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Will digital integrate back into marketing?

22/04/2014

As consumers become more engaged with digital channels, their interest has been mirrored by the attempts of marketing firms to hire talent in this area as they attempt to move ahead of their rivals through bringing in the best possible staff.

However, some naysayers feel that this could be something of a fad, claiming that digital will simply be integrated back into traditional marketing channels rather than overtaking them completely, as some of its more intemperate cheerleaders claimed earlier in the decade.

What is the reality, and how will this affect businesses over the coming months? A recent study from eConsultancy pointed out that digital remains an important part of many corporate strategies, despite the fact that certain large companies do not have a specialist team in place for addressing this part of their marketing plan.

Chief executive officer and co-founder of the consultancy Ashley Friedlan said: "The operational reality for most businesses is that digital is very much alive and a huge area of focus. In our research around organisational structures it is clear that most organisations can only move quickly enough in digital by creating dedicated digital teams with digital specialists."

Some 36 per cent of firms operate a so-called 'hub and spoke' system whereby they have some digital experts in place, but also disperse tasks throughout their different divisions; however, 44 per cent of the companies surveyed has a 'digital centre of excellence' dealing with all issues that fall under this remit.

If eConsultancy's study is correct, the path towards digital 'evaporation' - where knowledge of technology will spread throughout a company, thus negating the need for centres of excellence and so forth - is certainly in place, but many firms are only taking their first steps on to it.

What that means for candidates is that the hunt is on for workers with specific, tailored digital skills, as the market begins to mature and companies attempt to focus on particular areas such as search engine optimisation (SEO), social media and pay per click.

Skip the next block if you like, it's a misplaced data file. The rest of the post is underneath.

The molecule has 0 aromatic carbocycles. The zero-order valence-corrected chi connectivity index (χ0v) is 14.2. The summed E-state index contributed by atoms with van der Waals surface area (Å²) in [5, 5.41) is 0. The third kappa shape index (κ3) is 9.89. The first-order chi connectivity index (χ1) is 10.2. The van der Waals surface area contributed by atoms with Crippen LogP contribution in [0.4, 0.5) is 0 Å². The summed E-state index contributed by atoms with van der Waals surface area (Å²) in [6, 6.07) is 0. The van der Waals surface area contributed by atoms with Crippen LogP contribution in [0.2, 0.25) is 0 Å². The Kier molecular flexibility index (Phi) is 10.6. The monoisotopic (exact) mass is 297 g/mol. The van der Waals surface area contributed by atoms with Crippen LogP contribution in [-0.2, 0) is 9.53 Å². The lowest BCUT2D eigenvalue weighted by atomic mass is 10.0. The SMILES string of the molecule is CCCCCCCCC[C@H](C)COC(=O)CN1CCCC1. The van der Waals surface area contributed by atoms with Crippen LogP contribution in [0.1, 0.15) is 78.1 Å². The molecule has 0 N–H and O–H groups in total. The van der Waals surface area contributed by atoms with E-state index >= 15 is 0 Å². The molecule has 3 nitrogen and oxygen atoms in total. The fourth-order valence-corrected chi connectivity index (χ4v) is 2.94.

Many businesses have been finding positive results through concentrating on areas such as search engine marketing, meaning that it is important potential job seekers are clear about which part of digital they wish to develop their career within.

While in the past it might have been simple for workers to simply act as a sort of digital jack-of-all-trades, specialisation looks to be increasingly key as firms become more aware of what is needed to attract customers in this area.

EMR recommends that companies think about how digital can work for them and their brands, rather than simply treating it as a kind of magic bullet that will instantly solve all of their marketing woes or an optional add-on that they are only adopting because of its popularity with rival firms.

Ultimately, the channel and the message need to be right for the product - if digital is utilised incorrectly, it will simply lead to wasted money and effort on the part of a company.

It is also important to bring in the right kind of talent - specialists can be trained to take on further jobs outside of their remit and eventually groomed for supervision or leadership roles, particularly if they are of the correct calibre and strong development processes are in place within an organisation.

Finally, it is important for someone who has a seat at board level to think about the importance of integrated marketing, as otherwise this part of the business can become siloed, making the likelihood of effective multichannel operations less likely.

Bringing in the right workers at the right time, and training them well so they can fulfil their potential, is crucial if companies are to work collaboratively within the digital sector as the market continues to mature and expand.

Despite the warnings made by some chief marketing officers that digital will simply fade back to become one channel among a plethora of others, it seems that developments within the industry and across a number of other sectors are pointing in the direction of further digital specialisation over the course of 2014 and onwards.

 

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